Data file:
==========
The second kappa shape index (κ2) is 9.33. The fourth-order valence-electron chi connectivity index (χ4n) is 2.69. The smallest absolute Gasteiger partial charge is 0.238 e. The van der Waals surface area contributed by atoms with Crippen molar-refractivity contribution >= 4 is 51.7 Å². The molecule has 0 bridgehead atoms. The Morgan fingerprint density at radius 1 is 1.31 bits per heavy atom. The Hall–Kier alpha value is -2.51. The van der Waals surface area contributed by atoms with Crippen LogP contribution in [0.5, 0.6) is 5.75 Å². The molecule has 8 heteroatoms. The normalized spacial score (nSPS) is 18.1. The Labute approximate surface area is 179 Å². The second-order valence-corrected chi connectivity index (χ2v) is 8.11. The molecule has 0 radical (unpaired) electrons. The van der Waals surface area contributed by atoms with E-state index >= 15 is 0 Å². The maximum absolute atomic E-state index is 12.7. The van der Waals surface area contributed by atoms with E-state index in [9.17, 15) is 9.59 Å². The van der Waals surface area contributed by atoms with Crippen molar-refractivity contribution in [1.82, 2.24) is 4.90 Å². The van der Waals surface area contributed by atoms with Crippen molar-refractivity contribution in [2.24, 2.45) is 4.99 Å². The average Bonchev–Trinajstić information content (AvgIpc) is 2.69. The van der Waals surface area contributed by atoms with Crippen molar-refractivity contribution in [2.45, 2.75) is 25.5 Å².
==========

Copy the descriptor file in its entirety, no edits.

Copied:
The second kappa shape index (κ2) is 9.33. The fourth-order valence-electron chi connectivity index (χ4n) is 2.69. The smallest absolute Gasteiger partial charge is 0.238 e. The van der Waals surface area contributed by atoms with Crippen molar-refractivity contribution >= 4 is 51.7 Å². The molecule has 0 bridgehead atoms. The Morgan fingerprint density at radius 1 is 1.31 bits per heavy atom. The Hall–Kier alpha value is -2.51. The van der Waals surface area contributed by atoms with Crippen LogP contribution in [0.5, 0.6) is 5.75 Å². The molecule has 8 heteroatoms. The normalized spacial score (nSPS) is 18.1. The Labute approximate surface area is 179 Å². The second-order valence-corrected chi connectivity index (χ2v) is 8.11. The molecule has 0 radical (unpaired) electrons. The van der Waals surface area contributed by atoms with E-state index >= 15 is 0 Å². The maximum absolute atomic E-state index is 12.7. The van der Waals surface area contributed by atoms with E-state index in [9.17, 15) is 9.59 Å². The van der Waals surface area contributed by atoms with Crippen molar-refractivity contribution in [1.82, 2.24) is 4.90 Å². The van der Waals surface area contributed by atoms with Crippen molar-refractivity contribution in [2.24, 2.45) is 4.99 Å². The average Bonchev–Trinajstić information content (AvgIpc) is 2.69. The van der Waals surface area contributed by atoms with Crippen molar-refractivity contribution in [2.45, 2.75) is 25.5 Å².